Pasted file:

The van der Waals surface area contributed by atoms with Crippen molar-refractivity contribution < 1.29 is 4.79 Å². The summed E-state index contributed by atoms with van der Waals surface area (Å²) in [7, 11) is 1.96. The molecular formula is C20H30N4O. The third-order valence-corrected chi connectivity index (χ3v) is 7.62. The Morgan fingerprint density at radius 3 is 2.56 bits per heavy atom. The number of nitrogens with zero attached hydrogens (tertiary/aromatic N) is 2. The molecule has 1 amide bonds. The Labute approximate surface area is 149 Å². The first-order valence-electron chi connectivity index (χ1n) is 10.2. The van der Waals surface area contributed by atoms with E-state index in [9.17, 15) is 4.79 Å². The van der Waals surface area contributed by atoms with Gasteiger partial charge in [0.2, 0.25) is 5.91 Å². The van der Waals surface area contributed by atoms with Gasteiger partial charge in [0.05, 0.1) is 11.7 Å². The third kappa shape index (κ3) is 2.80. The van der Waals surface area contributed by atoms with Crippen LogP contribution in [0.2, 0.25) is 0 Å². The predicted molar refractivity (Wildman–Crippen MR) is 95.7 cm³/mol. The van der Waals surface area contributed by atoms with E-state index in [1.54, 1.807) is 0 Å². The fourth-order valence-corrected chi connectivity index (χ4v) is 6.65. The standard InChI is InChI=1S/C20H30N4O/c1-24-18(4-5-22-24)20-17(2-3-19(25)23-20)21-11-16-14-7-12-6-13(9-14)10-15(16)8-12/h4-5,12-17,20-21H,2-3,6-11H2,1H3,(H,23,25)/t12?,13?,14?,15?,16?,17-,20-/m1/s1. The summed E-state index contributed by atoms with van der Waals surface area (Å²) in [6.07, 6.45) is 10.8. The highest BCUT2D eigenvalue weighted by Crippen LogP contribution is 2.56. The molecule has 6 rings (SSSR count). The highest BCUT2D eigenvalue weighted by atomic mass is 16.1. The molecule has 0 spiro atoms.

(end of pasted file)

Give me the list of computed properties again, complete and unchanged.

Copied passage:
The van der Waals surface area contributed by atoms with Crippen molar-refractivity contribution < 1.29 is 4.79 Å². The summed E-state index contributed by atoms with van der Waals surface area (Å²) in [7, 11) is 1.96. The molecular formula is C20H30N4O. The third-order valence-corrected chi connectivity index (χ3v) is 7.62. The Morgan fingerprint density at radius 3 is 2.56 bits per heavy atom. The number of nitrogens with zero attached hydrogens (tertiary/aromatic N) is 2. The molecule has 1 amide bonds. The Labute approximate surface area is 149 Å². The first-order valence-electron chi connectivity index (χ1n) is 10.2. The van der Waals surface area contributed by atoms with E-state index in [9.17, 15) is 4.79 Å². The van der Waals surface area contributed by atoms with Gasteiger partial charge in [0.2, 0.25) is 5.91 Å². The van der Waals surface area contributed by atoms with Gasteiger partial charge in [0.05, 0.1) is 11.7 Å². The third kappa shape index (κ3) is 2.80. The van der Waals surface area contributed by atoms with Crippen LogP contribution in [0.2, 0.25) is 0 Å². The predicted molar refractivity (Wildman–Crippen MR) is 95.7 cm³/mol. The van der Waals surface area contributed by atoms with E-state index in [1.54, 1.807) is 0 Å². The fourth-order valence-corrected chi connectivity index (χ4v) is 6.65. The standard InChI is InChI=1S/C20H30N4O/c1-24-18(4-5-22-24)20-17(2-3-19(25)23-20)21-11-16-14-7-12-6-13(9-14)10-15(16)8-12/h4-5,12-17,20-21H,2-3,6-11H2,1H3,(H,23,25)/t12?,13?,14?,15?,16?,17-,20-/m1/s1. The summed E-state index contributed by atoms with van der Waals surface area (Å²) in [6.07, 6.45) is 10.8. The highest BCUT2D eigenvalue weighted by Crippen LogP contribution is 2.56. The molecule has 6 rings (SSSR count). The highest BCUT2D eigenvalue weighted by atomic mass is 16.1. The molecule has 0 spiro atoms.